Taliban removed from Medal Of Honor
In a surprising last-minute announcement, EA has revealed that the controversial Taliban will be removed from Medal Of Honor’s multiplayer mode…
It’s surely one of the biggest U-turns in videogame history. With first-person shooter Medal Of Honor due for release within a matter of days, EA has made the unexpected and decidedly last minute decision to remove the Taliban from the game’s controversial multiplayer mode.
It was only last week that EA announced that it was running an open beta to “clear up any misunderstanding about the patriotism and respect that are the foundation of this game.”
Medal Of Honor has come under considerable criticism for its depiction of the Taliban in its multiplayer mode, most notably from MP Liam Fox. Responding to the criticisms, EA recently said that “Medal Of Honor franchise has always shown extraordinary reverence for American and Allied soldiers,” and that “this game is no exception.”
But now, in what appears to be an eleventh hour about face for EA, the publisher has made the decision to remove the Taliban from the multiplayer mode altogether.
"In the past few months, we have received feedback from all over the world regarding the multiplayer portion of Medal Of Honor. We've received notes from gamers, active military, and friends and family of servicemen and women currently deployed overseas. The majority of this feedback has been overwhelmingly positive” executive producer Greg Goodrich wrote on the Medal Of Honor blog.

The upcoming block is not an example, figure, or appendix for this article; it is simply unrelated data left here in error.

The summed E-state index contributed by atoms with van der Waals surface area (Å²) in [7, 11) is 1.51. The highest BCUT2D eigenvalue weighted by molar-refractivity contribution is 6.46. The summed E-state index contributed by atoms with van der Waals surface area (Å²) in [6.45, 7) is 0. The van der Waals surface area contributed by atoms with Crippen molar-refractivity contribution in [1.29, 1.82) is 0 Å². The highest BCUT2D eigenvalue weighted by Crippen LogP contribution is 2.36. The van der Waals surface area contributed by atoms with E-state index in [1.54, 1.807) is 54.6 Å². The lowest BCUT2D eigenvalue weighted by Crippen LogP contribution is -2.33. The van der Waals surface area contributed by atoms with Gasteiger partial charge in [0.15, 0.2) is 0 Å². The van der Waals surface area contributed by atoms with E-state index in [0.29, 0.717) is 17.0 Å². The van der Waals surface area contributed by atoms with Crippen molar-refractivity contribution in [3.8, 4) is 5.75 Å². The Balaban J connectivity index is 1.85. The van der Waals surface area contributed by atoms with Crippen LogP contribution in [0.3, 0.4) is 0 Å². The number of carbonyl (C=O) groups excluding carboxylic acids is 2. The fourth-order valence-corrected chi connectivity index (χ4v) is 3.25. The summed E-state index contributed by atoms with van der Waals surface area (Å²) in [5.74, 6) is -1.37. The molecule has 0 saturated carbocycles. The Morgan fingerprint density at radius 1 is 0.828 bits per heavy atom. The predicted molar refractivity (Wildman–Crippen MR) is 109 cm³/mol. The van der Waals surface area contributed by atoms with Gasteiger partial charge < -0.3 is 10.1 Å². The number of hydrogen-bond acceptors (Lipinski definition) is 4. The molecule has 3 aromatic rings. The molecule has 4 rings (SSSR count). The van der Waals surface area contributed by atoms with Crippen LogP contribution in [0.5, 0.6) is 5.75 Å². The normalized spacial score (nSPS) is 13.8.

He continued: “However, we have also received feedback from friends and families of fallen soldiers who have expressed concern over the inclusion of the Taliban in the multiplayer portion of our game. This is a very important voice to the Medal Of Honor team. This is a voice that has earned the right to be listened to. It is a voice that we care deeply about.”
To sidestep the contention, any instance of the word ‘Taliban’ is being hastily snipped from the game, replaced instead with a less offensive, though rather more ungainly monicker.
“Because of this, and because the heartbeat of Medal Of Honor has always resided in the reverence for American and Allied soldiers, we have decided to rename the opposing team in Medal Of Honor multiplayer from Taliban to Opposing Force.”
It’s a surprising, perhaps unprecedented decision for the company, and proves just how powerful the weight of public opinion can be. And while it’ll perhaps silence the game’s handful of vocal critics, it’s a pity a better name than ‘Opposing Force’ couldn’t have been dreamed up.
It also shows just how different the videogame industry is treated compared to other media - can anyone imagine a film director removing every instance of a particular word from their movie, particularly a few days before its premiere?
Medal Of Honor is set for release in the UK on 15 October for PS3, Xbox 360 and PC.